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Food Matters: Chicken-Fried Steak with a touch of Italian, Drink & Plate, Roxor artisan gin

Staff Writer
Austin 360

After reading our "state of chicken-fried steak" piece in Austin360 last week, reader Michael Staudte was reminded of a CFS story columnist John Kelso did a while back, one that inspired Staudte to write a recipe of his own. Of his Italian Chicken-Fried Steak, Staudte says, "We suggest preparing this recipe only occasionally, and definitely not the evening prior to a cholesterol check. Use a better cut of meat than most recipes, and a bit thicker to prevent overcooking."

- M.S.

Italian Chicken-Fried Steak

1 lb. sirloin steak

1 egg

Salt and freshly ground pepper

1/2 cup flour

2 Tbsp. olive oil

1 Tbsp. butter

1 Italian sausage link (about 1/4 lb.)

1/4 cup milk

2 Tbsp. cream

Cut the steak in half. Trim as much fat as possible. Pound thin to approximately 1/4- to 1/2-inch thick.

In a bowl, mix the egg with a bit of water to make an egg wash. Salt and pepper steaks to taste, dip in egg wash, then coat with flour. For best results, allow to sit for at least 30 minutes prior to cooking.

Heat oil and butter in skillet. Brown steaks on each side, about 4-5 minutes per side. Crumble and add Italian sausage halfway through cooking the steaks. When steaks are browned, remove and keep warm.

After sausage browns, sprinkle flour lightly over sausage until coated. Begin adding milk and cream gradually, while stirring, to produce a smooth and consistent gravy. Pepper to taste. Top each steak with the sausage and gravy. Accompany with fried potatoes. Serves 2.

- Michael Staudte

Plate gives picnickers a helping hand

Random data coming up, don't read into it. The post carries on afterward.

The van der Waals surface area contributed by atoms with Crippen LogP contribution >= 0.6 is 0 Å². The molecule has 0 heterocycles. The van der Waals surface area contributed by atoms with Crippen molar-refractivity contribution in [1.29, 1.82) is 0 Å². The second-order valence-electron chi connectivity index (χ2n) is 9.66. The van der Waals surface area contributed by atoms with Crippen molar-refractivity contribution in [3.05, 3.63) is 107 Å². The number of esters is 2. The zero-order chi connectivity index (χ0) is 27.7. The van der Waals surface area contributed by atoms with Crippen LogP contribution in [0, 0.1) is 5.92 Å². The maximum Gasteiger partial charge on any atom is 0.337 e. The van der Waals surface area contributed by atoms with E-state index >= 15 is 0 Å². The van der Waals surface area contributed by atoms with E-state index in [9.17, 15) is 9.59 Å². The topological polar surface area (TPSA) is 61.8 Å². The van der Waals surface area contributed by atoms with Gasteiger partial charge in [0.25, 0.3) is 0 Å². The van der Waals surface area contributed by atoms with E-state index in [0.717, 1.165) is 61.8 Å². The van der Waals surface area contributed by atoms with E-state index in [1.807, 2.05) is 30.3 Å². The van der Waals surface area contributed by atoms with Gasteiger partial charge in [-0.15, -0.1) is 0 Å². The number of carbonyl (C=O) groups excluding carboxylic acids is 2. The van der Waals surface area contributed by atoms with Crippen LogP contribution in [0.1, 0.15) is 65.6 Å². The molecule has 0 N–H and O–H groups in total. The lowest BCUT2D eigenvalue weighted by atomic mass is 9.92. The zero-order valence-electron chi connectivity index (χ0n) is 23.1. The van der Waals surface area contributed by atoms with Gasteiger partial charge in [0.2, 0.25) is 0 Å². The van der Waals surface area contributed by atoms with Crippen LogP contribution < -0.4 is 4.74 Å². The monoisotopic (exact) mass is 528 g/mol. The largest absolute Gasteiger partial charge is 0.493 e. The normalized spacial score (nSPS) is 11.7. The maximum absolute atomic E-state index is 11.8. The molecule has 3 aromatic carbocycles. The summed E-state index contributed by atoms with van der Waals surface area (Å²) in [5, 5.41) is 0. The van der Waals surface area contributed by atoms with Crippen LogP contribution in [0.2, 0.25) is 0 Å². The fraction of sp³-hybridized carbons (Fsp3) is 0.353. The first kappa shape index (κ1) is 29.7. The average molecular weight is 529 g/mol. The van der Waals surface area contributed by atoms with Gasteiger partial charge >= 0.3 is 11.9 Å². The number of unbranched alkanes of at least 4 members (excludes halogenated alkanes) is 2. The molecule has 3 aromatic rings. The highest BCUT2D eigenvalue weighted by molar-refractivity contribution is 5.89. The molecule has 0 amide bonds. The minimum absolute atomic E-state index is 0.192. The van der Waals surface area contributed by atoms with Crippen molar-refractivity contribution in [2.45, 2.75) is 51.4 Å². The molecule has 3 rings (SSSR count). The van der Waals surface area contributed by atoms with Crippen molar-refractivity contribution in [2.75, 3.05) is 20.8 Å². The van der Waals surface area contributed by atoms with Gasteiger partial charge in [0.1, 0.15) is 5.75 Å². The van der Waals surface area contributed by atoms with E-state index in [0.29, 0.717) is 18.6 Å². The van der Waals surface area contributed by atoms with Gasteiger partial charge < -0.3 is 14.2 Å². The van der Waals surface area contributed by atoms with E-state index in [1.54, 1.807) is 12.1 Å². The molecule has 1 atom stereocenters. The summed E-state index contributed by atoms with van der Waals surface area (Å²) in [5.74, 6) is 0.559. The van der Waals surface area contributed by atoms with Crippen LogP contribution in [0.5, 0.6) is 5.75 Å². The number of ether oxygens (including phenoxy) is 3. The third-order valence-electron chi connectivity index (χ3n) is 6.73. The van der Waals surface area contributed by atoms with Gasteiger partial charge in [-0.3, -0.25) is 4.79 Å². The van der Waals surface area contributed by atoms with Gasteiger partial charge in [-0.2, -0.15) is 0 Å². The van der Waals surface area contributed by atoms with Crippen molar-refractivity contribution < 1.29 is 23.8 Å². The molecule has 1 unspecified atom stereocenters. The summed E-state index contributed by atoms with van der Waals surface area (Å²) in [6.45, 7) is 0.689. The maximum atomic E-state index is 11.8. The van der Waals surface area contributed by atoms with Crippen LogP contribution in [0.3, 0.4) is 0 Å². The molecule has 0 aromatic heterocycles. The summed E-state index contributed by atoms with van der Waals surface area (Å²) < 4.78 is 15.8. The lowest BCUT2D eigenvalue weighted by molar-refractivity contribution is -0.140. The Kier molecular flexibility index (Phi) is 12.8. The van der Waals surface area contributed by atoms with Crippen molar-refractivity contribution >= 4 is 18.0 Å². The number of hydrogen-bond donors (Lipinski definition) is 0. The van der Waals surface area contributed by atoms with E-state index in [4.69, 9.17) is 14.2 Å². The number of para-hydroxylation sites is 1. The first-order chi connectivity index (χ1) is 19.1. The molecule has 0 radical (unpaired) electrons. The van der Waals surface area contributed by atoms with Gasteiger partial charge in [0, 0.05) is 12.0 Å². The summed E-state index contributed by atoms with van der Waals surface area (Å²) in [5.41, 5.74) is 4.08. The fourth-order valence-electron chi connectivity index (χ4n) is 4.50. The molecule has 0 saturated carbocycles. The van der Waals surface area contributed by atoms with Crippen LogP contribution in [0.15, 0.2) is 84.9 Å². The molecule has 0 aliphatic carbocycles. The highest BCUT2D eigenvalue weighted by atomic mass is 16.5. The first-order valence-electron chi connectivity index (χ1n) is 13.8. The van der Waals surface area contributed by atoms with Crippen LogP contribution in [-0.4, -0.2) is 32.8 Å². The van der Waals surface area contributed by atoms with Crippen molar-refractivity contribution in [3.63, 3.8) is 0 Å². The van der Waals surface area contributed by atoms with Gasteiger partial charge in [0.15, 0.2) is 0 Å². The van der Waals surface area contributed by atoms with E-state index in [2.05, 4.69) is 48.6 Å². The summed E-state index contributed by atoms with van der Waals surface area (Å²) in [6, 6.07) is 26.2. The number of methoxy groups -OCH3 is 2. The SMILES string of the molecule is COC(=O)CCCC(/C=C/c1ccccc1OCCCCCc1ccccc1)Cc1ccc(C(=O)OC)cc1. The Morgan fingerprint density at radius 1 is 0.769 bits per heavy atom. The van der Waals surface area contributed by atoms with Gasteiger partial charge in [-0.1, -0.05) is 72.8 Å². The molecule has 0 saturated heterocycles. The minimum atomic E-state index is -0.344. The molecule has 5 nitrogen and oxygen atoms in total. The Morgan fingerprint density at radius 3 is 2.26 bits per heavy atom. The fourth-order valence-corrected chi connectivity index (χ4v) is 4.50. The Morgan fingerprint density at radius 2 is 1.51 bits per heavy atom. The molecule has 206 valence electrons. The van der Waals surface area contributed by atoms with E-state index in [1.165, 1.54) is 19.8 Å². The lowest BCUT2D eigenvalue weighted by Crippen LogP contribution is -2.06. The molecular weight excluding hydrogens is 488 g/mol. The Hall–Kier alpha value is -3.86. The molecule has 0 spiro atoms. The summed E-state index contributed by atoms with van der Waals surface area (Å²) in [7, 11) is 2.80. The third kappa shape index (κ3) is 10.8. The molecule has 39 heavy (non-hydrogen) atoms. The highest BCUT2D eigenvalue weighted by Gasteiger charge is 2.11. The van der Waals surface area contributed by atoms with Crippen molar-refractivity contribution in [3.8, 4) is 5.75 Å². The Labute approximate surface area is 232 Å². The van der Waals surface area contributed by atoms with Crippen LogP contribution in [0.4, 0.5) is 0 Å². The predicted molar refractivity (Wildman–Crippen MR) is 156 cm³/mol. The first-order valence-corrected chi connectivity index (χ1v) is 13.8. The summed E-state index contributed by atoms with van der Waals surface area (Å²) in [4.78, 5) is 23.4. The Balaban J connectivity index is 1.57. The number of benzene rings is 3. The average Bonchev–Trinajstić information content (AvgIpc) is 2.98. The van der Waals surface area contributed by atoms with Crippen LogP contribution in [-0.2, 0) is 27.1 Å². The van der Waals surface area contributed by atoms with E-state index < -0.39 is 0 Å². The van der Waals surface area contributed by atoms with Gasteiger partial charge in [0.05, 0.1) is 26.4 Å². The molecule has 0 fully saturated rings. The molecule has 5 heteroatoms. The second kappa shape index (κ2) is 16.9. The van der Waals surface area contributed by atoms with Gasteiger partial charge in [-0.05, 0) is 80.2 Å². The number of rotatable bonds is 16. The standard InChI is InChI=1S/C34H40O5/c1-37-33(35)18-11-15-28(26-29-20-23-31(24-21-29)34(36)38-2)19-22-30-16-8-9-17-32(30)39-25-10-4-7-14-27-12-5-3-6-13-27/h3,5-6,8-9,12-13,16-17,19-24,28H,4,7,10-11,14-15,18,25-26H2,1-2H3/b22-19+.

Picnic protocol usually calls for three things: a drink, a plate and mobility. But that's a two-handed task with no hands left over for wrangling kids or running the grill. A product called Drink & Plate solves the problem with a dishwasher-safe plastic unit that combines a plate with a cup holder big enough to hold a large drink. The user just grabs onto the cup holder, and a bracket fits over the hand to hold Drink & Plate in place much the same way a carhop's tray hangs onto a car window. For us, the plate was big enough for a backyard barbecue of steak, green beans and watermelon, plus a longneck in a koozie. The only drawbacks: Our plate sagged a little when modestly loaded, and the white plastic is homely, a problem solved with a colorful paper plate. Drink & Plate is made by Pioneer Plastics in Kentucky and costs $20 plus $5 shipping for a pack of six. Order at 888-717-5283 or www.drinkandplate.com . The company also offers logo printing with bulk orders.

- Mike Sutter

Award-winning team brings gin to Texas

The Texas distilling industry has sprouted another branch of spirits production. Vodka, orange liqueur, rum, whiskey, even sake (although not available just yet) are currently produced in the Lone Star State, and now Texans can celebrate the addition of a born-and-bred gin to the rapidly-expanding statewide liquor portfolio.

Roxor artisan gin, conceived by Houston-based New Artisan Spirits, a team composed of James Beard Award-winning chef Robert Del Grande and former Coca-Cola executive Don Short, is the first homegrown gin to hit the Texas market.